How Long to Retain Business Records for the CRA or IRS
The Number of Years Is Different in Canada and the U.S.
For tax purposes, you need to keep your business income tax returns and other business records. If you are filing Canada Revenue Agency (CRA) taxes you need to retain records for six years. The U.S. Internal Revenue Service (IRS) has a bit more complicated requirements—isn't that always the case.
According to the IRS, when it comes to U.S. small business tax returns,
Keep records for three years from the date you filed your original return or two years from the date you paid the tax—whichever is later—if you file a claim for credit or refund after you file your return. Keep records for seven years if you file a claim for a loss from worthless securities or bad debt deduction.
Also, the IRS further states you should keep employment tax records for four years from the date of payment or when the tax was due.
These retention periods include records in paper or electronic form and should include all supporting documentation for income and claims for deductible expenses. The IRS can accept electronic accounting records from most popular accounting software programs and may request these in order to reduce printed paper and decrease the need for follow-up requests.
The Canada Revenue Agency (CRA) states that "if you file your return on time, keep your records for a minimum of six years after the end of the taxation year to which they relate." However, the six years is from the end of the period for which the tax return was filed. So, for a tax return filed in 2015, you must keep the records until December 31 of 2021 (one day less than seven years). Most businesses keep their records for seven years to avoid confusion.
If your records are in the electronic form they must be available in a format readable by the CRA. For additional information on electronic recordkeeping requirements see the CRA circular IC05-1R1 Electronic Record Keeping.
What If I Am Appealing a Tax Judgement?
For Canadian tax returns the CRA also cautions that if you have filed a tax objection or appeal, you should keep your records until the issue is settled and until the time limit for filing any further appeal has expired (which may mean keeping records for a particular fiscal year longer than six years).
The same applies when appealing a U.S. tax judgment. Keep all records until the appeal process is complete.
Note also that when appealing a tax judgment, in addition to keeping copies of all paper correspondence you should also keep written records of every meeting or telephone conversation with tax officials, including the date, time, and the topic of conversation. Keeping thorough records will increase your odds of a successful appeal.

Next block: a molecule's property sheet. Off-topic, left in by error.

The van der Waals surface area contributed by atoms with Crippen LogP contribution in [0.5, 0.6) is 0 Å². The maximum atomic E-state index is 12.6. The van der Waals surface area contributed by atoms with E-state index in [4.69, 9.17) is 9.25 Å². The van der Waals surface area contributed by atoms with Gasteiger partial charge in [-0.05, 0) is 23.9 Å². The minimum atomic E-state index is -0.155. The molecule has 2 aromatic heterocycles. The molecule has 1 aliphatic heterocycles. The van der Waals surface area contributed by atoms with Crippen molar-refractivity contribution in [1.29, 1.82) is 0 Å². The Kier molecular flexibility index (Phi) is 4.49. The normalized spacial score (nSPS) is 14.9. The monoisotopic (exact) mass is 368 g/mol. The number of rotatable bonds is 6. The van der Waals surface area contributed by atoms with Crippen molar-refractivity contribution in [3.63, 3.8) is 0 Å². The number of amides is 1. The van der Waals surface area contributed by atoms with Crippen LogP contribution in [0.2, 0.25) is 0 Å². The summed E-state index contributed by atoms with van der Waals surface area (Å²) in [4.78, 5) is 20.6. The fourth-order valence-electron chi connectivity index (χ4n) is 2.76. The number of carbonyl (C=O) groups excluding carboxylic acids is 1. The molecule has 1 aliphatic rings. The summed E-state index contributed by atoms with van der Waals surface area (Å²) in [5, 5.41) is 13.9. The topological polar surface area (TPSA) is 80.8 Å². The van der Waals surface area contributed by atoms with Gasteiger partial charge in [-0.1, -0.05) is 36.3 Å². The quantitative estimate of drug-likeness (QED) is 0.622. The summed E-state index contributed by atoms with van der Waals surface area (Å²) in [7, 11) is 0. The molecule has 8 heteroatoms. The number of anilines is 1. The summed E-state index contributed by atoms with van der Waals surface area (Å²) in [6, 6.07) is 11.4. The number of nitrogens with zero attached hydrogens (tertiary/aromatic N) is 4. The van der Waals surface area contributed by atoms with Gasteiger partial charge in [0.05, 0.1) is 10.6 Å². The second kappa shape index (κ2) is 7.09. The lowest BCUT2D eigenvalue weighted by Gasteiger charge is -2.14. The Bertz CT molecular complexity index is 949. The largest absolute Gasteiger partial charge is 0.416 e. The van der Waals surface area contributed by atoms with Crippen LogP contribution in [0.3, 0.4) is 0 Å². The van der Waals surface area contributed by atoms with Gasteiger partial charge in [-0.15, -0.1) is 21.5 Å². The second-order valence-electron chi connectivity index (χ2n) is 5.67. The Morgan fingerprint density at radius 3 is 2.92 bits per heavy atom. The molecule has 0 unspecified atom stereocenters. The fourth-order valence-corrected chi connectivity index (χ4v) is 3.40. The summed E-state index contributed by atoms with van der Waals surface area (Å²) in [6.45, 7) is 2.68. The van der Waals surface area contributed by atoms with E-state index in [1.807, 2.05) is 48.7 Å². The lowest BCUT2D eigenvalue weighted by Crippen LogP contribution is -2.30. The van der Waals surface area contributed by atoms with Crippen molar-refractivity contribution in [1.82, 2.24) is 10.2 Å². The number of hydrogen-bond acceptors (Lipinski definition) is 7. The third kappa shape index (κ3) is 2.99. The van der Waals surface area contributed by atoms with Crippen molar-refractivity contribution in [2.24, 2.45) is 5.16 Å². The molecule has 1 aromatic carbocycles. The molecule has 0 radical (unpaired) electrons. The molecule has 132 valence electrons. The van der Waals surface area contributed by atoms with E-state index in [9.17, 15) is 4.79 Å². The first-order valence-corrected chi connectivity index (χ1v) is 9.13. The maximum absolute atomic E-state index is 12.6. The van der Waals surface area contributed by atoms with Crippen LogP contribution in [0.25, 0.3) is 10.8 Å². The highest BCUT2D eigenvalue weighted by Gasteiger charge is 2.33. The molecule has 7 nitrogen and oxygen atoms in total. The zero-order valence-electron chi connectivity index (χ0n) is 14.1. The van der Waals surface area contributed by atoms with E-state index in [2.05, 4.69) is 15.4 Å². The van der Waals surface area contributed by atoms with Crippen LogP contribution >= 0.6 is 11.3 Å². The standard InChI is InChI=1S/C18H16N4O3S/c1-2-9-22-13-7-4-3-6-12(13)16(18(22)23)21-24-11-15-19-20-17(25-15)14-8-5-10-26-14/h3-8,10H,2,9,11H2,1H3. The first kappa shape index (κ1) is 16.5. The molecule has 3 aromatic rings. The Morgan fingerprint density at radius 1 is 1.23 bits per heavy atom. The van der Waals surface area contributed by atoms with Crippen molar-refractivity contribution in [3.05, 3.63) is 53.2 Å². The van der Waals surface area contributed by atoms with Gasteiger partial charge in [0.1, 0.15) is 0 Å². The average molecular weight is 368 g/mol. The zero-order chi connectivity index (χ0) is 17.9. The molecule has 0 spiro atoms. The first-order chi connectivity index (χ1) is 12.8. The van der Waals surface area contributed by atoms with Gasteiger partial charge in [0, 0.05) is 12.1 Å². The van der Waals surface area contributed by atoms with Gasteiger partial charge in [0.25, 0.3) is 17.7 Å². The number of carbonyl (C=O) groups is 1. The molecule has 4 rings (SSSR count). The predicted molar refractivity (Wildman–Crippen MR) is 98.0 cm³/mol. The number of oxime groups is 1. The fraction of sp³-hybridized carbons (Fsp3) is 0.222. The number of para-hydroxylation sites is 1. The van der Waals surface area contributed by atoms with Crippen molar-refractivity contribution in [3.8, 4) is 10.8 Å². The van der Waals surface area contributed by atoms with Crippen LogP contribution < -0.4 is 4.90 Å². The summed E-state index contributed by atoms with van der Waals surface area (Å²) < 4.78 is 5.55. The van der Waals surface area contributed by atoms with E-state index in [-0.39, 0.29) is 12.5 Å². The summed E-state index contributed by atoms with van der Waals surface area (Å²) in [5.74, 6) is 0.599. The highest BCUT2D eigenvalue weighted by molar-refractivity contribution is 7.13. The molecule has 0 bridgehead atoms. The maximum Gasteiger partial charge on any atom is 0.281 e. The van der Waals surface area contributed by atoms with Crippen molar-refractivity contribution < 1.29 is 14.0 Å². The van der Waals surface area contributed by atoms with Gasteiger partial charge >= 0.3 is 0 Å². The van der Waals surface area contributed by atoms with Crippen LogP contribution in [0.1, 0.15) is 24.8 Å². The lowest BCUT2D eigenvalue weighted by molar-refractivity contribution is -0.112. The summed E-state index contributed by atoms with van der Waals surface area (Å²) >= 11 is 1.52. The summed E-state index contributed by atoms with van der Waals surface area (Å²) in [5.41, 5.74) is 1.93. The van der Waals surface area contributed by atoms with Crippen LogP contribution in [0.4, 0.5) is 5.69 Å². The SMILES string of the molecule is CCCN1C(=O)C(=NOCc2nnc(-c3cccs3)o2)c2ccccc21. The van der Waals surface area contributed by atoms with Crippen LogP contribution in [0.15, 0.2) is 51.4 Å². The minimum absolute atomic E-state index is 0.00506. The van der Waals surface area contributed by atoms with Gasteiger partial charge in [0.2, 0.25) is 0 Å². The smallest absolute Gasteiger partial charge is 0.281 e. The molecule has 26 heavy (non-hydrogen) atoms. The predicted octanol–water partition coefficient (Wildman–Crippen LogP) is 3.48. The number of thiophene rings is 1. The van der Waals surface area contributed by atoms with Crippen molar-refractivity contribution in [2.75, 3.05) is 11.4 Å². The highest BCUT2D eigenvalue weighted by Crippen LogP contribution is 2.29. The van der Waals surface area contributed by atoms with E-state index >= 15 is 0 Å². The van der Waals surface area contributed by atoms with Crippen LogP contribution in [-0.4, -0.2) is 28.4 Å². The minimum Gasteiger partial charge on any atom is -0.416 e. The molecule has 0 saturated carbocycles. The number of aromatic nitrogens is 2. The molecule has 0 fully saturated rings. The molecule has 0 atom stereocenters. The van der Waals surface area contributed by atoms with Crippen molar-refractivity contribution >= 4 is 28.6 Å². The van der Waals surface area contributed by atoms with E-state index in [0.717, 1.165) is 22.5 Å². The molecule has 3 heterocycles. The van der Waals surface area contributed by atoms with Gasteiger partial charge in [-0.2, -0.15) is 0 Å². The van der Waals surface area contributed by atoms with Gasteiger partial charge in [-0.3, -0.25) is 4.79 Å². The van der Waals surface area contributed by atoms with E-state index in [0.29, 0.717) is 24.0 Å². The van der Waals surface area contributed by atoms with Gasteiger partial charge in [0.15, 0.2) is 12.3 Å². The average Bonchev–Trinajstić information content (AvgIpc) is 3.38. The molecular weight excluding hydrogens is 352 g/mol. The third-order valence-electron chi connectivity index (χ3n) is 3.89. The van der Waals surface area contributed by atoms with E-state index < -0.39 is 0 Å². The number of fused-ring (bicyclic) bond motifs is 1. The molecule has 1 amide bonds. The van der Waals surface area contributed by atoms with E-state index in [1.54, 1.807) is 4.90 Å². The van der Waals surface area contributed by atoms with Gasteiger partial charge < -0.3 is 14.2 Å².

Can I Get an Exception to the Six-Year Rule?
If you want to dispose of your business records in Canada before the six-year minimum period is over, you need to get written permission from the director of your tax services office. The form to use for this is T137, Request For Destruction of Books and Records. The Canada Revenue Agency may or may not grant an exception. If you destroy your paper or electronic records prior to six years without permission from the CRA you may be subject to prosecution.
Note that the CRA may also demand that some or all records be retained for an additional period of time.
What If I Close My Business?
If your business is not incorporated (e.g. it's a sole proprietorship or partnership) you must also retain your records for six years from the end of the last tax year. An incorporated business must retain records for two years from the date of dissolution of the corporation.
What If My Records Are Lost, Stolen, or Destroyed (by Fire, Flooding, Etc.)?
If you have claimed deductions but cannot produce the appropriate supporting documentation when requested by the CRA or IRS your claims are likely to be denied. If the records have been stolen or destroyed by an act of God, or if you can supply evidence of the theft or destruction, such as photographs of the damage, copies of police or fire reports, etc. the CRA/IRS may look upon your claims more favorably.
When claiming deductions, the burden of proof is on the taxpayer.
It is your responsibility to take all reasonable measures to ensure that your paper/electronic books and records are safeguarded, whether kept on your own business premises or by a third party (such as an accountant or bookkeeper). Backup copies should be made and kept in safe storage or (for electronic documents) on backup media or on cloud storage.
If you do not have backup copies you will need to make every effort to reconstruct your records by contacting banks, credit card companies, suppliers, etc. for copies of your records. You may also require the assistance of a tax lawyer to negotiate with the CRA or IRS.
The information contained in this article is not tax or legal advice and is not a substitute for such advice. State and federal laws change frequently, and the information in this article may not reflect your own state’s laws or the most recent changes to the law. For current tax or legal advice, please consult with an accountant or an attorney.